Residents of a historic area of west Penwith have voiced concerns after a planning application for two wind turbines was lodged last month.
Farmer Simon Whear, who lives in St Erth, submitted a request to erect the 112ft generators close to Lamorna and St Buryan.
According to resident Gerald Hayman, St Buryan Parish Council initially supported the application, which is currently pending a decision from the unitary authority. He explained some locals feel they have been underrepresented.
Mr Hayman added there had been no public consultations and feels the turbines would devalue the location.
“I don’t think we are being unreasonable, Lamorna is a very special place – it’s got lots of heritage,” he said.
“We are trying very hard to be objective – we know renewable energy is a concern for our planet. But to have turbines here just seems absolutely wrong.”
MP Andrew George said a number of residents had contacted him.
He said: “It’s of particular concern that it seems the council has not drawn this to the attention of the many people who may be directly affected, nor enabled timely public consultation.”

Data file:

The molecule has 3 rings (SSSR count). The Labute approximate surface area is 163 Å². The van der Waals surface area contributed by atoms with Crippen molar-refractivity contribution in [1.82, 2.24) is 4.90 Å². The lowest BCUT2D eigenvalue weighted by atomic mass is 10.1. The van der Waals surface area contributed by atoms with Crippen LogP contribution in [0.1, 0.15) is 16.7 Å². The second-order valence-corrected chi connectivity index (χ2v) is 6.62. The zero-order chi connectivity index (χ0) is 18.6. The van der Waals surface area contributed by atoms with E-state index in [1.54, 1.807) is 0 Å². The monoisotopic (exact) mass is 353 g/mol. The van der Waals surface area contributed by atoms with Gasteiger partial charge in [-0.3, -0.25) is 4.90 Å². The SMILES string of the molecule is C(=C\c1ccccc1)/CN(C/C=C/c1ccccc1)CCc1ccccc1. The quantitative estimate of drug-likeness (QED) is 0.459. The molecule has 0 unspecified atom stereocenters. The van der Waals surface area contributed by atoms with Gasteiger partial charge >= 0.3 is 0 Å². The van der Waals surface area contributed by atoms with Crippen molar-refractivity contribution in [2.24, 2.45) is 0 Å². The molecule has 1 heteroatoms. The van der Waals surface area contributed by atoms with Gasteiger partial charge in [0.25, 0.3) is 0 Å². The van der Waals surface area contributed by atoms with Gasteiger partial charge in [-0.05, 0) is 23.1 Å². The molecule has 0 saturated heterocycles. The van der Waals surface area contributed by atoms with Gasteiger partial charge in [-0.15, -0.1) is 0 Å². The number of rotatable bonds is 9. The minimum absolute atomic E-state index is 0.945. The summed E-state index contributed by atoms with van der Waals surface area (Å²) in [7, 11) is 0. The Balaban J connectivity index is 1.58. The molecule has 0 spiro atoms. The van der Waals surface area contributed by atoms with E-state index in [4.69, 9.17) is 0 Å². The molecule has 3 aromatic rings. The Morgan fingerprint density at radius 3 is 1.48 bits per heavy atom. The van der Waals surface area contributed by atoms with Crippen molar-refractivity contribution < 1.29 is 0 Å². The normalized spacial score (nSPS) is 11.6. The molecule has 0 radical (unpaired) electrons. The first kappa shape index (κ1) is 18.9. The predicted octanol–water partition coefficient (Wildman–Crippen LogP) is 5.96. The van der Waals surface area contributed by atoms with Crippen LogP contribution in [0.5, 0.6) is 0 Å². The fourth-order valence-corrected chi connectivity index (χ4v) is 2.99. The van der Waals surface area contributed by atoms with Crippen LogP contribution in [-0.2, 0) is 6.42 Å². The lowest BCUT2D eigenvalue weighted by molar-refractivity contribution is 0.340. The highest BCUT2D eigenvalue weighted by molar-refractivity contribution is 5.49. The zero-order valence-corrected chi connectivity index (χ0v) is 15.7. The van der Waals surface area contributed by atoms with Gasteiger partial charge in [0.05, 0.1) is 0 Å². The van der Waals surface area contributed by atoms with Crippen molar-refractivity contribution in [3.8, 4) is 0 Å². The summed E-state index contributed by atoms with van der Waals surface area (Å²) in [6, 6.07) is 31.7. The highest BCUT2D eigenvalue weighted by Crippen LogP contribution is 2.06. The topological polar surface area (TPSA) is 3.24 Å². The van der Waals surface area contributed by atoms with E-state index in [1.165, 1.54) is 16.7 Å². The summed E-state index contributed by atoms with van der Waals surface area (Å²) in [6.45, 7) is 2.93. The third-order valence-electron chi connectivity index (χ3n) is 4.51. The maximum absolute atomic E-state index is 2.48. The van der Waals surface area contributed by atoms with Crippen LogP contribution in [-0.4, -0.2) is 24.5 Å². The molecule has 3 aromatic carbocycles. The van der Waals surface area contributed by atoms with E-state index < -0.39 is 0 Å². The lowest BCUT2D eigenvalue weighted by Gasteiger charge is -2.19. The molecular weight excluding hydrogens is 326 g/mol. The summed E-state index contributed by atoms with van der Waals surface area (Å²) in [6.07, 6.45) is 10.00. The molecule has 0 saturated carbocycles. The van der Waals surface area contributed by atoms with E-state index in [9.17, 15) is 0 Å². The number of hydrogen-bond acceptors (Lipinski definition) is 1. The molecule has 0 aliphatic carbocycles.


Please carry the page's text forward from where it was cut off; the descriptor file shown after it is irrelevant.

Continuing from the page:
Mr Hayman also mentioned the area is adjacent to an Area of Outstanding Natural Beauty and is itself an Area of Great Landscape Value, while adding he believes the turbines would be higher than St Buryan Church’s tower.
But land owner Mr Whear said the turbines would be in a valley and would have less of an impact than predicted.
He also said he is a strong believer in green energy and at one stage applied for planning permission to build a house in Lamorna – noting he would be prepared to live near a turbine himself.
“Everyone thinks we’re putting them on top of the hill – but they wouldn’t be there,” he said.
“I don’t think you can see them from St Buryan – I’m not certain but they would be at the bottom of the hill.”
Mr Whear said he has the environment in mind and had also looked into installing turbines at Godrevy Farm, which he rents from the National Trust, but found it was not possible.
“I would rather see turbines than nuclear power,” he said.
“We all want to carry on our lifestyles and we need energy – we need something that is clean and renewable.”
He also said the development could give him an annual income of up to £150,000.
Phil Markham, of Cornwall Council’s historic environment service, has visited the site and said the team has “no recommendations or comments to make”.
|Wind Watch relies entirely
on User Funding